So their entire Ethics and Compliance investigation process consists of asking the fox how things are going in the henhouse, and taking their response as gospel. You raise the possibility that management might be LYING about their own malfeasance, and they look at you like you've grown a second head.

Reminds me a bit of a HS civics teacher I had back around 1980 or so. I asked her what would happen if the President simply refused to obey laws that constrained his power, and ignored Supreme Court rulings against him, because after all they didn't have any soldiers under their command. Her response was "He couldn't do that because it's prohibited by the Constitution."

Likewise, in our latest Ethics and Compliance annual education module, the little handbook solemnly assures us it's against company policy for management to carry out reprisals for employee ethics complaints. Uh, yeah--but isn't it also "against company policy" for them to do the styff we're reporting them for in the first place? I swear to God, managers must believe writing words on paper has some magical effect on reality. Or they know damned well it doesn't, but it provides plausible deniability when the policy is violated.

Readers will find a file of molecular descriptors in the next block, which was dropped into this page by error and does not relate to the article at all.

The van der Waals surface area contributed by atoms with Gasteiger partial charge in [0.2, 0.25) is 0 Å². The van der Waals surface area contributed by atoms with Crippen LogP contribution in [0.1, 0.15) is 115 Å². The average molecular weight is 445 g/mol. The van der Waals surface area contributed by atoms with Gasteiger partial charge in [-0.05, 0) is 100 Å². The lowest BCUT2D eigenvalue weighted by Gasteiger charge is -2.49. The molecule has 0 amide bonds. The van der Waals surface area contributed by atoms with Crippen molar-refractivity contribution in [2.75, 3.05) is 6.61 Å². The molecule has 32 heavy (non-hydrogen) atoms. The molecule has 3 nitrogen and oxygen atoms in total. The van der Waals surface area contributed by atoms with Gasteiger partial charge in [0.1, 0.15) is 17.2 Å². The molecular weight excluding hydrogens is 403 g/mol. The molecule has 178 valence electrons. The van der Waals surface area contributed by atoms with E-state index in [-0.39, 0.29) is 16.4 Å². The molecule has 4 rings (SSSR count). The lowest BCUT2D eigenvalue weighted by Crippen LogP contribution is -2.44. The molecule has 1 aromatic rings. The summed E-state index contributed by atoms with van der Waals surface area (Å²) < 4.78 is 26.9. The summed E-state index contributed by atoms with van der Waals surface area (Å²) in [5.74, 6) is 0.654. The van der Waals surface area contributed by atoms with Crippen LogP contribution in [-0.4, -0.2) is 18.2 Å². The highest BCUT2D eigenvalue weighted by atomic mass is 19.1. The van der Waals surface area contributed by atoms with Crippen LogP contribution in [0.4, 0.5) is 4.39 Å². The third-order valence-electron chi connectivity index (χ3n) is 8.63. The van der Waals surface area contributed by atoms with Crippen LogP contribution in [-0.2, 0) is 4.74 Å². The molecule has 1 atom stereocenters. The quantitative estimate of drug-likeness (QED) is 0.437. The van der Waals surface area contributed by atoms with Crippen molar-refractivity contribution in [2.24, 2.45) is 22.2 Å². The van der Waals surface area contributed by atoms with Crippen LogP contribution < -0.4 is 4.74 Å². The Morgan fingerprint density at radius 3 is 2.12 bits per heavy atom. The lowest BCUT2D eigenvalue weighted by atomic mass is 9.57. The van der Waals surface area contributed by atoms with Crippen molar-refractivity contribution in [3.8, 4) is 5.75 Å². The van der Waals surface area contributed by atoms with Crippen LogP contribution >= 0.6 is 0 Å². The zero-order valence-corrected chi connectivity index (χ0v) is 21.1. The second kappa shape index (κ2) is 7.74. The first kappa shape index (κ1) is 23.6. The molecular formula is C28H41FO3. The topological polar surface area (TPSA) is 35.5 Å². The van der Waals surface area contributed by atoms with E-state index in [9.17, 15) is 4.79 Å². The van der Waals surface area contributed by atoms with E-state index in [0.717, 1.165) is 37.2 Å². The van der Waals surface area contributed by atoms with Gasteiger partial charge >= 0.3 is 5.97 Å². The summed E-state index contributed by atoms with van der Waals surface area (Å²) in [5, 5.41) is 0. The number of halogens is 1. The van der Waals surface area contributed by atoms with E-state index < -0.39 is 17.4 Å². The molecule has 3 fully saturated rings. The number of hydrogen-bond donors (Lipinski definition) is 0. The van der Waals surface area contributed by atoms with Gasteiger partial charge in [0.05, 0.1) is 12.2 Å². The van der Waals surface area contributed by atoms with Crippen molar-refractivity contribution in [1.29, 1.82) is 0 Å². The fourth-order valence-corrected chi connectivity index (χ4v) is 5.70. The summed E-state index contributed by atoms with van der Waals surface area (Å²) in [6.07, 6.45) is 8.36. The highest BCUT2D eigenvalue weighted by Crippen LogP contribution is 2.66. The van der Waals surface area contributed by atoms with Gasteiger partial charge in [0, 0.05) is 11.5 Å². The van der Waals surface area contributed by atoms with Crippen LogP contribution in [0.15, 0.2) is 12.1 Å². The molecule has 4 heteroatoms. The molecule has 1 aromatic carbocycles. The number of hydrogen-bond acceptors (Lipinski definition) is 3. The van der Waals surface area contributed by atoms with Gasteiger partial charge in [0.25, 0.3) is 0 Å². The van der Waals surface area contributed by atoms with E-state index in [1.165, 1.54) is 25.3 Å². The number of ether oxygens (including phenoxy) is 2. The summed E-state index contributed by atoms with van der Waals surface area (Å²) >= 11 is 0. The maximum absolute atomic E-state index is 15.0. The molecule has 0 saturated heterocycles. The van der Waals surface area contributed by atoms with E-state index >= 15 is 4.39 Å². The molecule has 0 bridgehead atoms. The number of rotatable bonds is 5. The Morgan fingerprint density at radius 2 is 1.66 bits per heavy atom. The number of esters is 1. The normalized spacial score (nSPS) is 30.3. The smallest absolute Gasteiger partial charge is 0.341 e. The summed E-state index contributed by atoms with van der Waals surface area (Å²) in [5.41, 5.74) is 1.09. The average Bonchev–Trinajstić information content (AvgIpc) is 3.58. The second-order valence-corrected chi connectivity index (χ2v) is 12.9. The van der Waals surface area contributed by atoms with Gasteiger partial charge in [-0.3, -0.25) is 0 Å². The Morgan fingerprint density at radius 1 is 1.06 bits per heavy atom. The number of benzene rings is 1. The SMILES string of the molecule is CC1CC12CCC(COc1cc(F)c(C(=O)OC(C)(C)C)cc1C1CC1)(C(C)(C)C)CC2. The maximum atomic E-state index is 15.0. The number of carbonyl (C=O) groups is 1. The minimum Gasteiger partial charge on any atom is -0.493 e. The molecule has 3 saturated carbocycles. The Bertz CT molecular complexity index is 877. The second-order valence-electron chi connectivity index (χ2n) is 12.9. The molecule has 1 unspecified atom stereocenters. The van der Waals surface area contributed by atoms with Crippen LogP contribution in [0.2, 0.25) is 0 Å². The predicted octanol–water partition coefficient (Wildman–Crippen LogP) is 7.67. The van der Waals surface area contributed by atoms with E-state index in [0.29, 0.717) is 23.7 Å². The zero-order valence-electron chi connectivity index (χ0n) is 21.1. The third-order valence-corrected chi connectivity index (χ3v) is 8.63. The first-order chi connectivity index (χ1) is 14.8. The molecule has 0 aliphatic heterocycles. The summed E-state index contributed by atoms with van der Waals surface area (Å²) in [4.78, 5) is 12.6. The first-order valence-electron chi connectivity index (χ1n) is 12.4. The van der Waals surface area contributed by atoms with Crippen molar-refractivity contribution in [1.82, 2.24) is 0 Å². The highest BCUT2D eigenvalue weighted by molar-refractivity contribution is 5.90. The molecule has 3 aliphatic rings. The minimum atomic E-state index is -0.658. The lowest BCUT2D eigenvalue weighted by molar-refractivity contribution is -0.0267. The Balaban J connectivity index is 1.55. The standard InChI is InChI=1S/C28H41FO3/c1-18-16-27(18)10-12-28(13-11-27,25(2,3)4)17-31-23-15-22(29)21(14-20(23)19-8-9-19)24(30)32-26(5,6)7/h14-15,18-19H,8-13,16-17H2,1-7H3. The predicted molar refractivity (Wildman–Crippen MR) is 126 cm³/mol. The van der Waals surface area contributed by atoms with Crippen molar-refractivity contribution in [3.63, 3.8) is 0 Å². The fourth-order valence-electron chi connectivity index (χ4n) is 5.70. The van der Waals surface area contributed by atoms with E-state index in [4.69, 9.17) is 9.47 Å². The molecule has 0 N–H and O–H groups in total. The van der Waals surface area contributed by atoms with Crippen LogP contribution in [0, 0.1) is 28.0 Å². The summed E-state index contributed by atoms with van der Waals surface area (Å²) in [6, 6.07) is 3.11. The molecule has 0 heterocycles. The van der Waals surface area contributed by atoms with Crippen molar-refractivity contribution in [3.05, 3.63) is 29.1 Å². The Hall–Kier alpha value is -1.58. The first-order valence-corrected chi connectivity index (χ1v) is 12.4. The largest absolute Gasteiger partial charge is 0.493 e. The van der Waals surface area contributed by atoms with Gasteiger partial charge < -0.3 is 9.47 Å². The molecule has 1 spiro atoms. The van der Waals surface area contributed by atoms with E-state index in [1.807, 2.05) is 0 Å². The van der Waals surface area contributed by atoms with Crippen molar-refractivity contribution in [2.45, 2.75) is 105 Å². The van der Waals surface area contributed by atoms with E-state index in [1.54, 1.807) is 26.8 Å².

I remember that story about the underground PETA activist at Tyson who filmed inhumane chicken decapitations. Tyson's official response was "our written policy prohibits inhumane killing, and we MADE him watch those training films..." The activist's response, in turn, was that his supervisor showed him HOW to decapitate the chickens manually when the machine couldn't keep up with the pace. I wouldn't be surprised if Auschwitz had a "written policy" about killing Jews.

November 07, 2007 9:56 AM  
Blogger Steve_Roberts said...

I once did some organisational consultancy in a big company. Every level of employee we spoke to agreed there were significant problems, and ascribed them to the next level of management up. We did't interview the Board, but if we had done, I'm sure they would have blamed the shareholders - mostly pension funds, which takes in a circle right back to ordinary employees

November 09, 2007 9:25 AM